Chicago’s new tax on gun purchases — ostensibly meant to provide a revenue stream to help the locality pay for the associative enforcement and health care costs of gun violence — went into effect on Monday, and surprise: A handful of House Democrats are wondering why we shouldn’t do something kind of similar at the national level. Womp.
Last month, New York Democrat Rep. Carolyn Maloney introduced the “Firearm Risk Protection Act” that would impose a $10,000 penalty on any gun owner who fails to purchase mandatory liability insurance.
“For too long, gun victims and society at large have borne the brunt of the costs of gun violence,” Maloney said in a written statement. “My bill would change that by shifting some of that cost back onto those who own the weapons.” …
Six states — California, Connecticut, Maryland, Massachusetts, New York and Pennsylvania — have all introduced gun liability insurance legislation over the past few months. None has produced any results. …
Still, Maloney maintains she won’t back down from the fight.
“We have a long history of requiring insurance for high-risk products — and no one disputes that guns are dangerous,” she said in her written statement. “While many individual states are debating this issue right now, it makes more sense for Congress to establish a national requirement to allow the insurance markets to begin to price the risks involved consistently nationwide.”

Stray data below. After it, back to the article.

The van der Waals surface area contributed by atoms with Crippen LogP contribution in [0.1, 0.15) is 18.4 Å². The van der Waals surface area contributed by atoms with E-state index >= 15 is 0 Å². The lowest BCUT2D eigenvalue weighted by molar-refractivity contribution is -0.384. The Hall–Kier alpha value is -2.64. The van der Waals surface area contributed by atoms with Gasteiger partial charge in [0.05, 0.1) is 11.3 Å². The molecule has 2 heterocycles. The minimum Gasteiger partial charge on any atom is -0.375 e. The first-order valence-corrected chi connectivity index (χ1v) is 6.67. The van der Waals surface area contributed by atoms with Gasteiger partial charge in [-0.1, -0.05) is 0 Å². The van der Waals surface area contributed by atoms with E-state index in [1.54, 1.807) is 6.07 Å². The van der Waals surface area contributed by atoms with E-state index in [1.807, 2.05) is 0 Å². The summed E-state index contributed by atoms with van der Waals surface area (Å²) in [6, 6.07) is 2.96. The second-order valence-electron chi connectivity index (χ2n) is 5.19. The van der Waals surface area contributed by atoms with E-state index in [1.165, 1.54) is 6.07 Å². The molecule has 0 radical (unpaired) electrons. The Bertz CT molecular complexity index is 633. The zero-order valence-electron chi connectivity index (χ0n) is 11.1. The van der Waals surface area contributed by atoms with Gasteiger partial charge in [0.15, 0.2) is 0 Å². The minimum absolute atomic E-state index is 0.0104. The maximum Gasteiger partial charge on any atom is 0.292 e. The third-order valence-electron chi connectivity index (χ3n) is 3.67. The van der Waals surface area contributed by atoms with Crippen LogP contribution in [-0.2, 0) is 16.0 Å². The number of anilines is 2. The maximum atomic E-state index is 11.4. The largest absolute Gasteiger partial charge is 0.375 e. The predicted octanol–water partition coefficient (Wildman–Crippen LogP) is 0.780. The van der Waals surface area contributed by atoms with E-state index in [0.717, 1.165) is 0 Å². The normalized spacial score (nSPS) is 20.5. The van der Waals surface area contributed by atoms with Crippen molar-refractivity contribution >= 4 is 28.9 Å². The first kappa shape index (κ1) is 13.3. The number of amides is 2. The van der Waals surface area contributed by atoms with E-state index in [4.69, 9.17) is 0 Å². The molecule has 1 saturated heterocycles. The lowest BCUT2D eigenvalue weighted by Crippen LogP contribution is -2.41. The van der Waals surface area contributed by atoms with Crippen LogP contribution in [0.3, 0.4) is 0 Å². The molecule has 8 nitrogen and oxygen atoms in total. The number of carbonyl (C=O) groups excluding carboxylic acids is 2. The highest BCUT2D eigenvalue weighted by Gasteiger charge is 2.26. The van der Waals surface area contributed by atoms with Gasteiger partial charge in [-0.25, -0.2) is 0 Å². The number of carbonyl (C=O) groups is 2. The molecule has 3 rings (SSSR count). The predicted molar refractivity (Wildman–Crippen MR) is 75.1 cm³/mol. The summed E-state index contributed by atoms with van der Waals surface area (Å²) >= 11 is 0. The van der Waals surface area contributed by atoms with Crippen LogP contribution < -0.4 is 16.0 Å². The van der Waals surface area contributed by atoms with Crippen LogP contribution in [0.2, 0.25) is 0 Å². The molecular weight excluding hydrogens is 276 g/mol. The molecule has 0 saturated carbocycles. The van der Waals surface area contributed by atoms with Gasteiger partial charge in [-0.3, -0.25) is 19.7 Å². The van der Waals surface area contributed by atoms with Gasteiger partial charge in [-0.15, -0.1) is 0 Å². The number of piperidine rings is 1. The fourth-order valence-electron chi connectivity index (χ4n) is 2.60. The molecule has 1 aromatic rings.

The bill would require gun buyers to provide proof of insurance from a company approved by a state insurance regulatory authority for “losses resulting from use of the firearm while it is owned by the purchaser.” In a nutshell, you need to take out a preemptive policy for any violence you might inflict with your firearm — which doesn’t really make sense, because the people inflicting non-defensive gun violence are criminals anyway. This is just another poorly disguised legislative attempt to deter gun ownership, and man, talk about regressive! Looks like self-defense is only for people who can afford to take out an extra insurance policy.
No way the bill has a chance making it out of the House, obviously, but the number of hoops liberal legislators are trying to force law-abiding gun owners to jump through, on behalf of measures that wouldn’t actually do anything to address gun violence itself, is pretty jarring. I don’t think we’ve posted it yet, and Bill Whittle’s virtual State of the Union feels pretty darn prescient right now: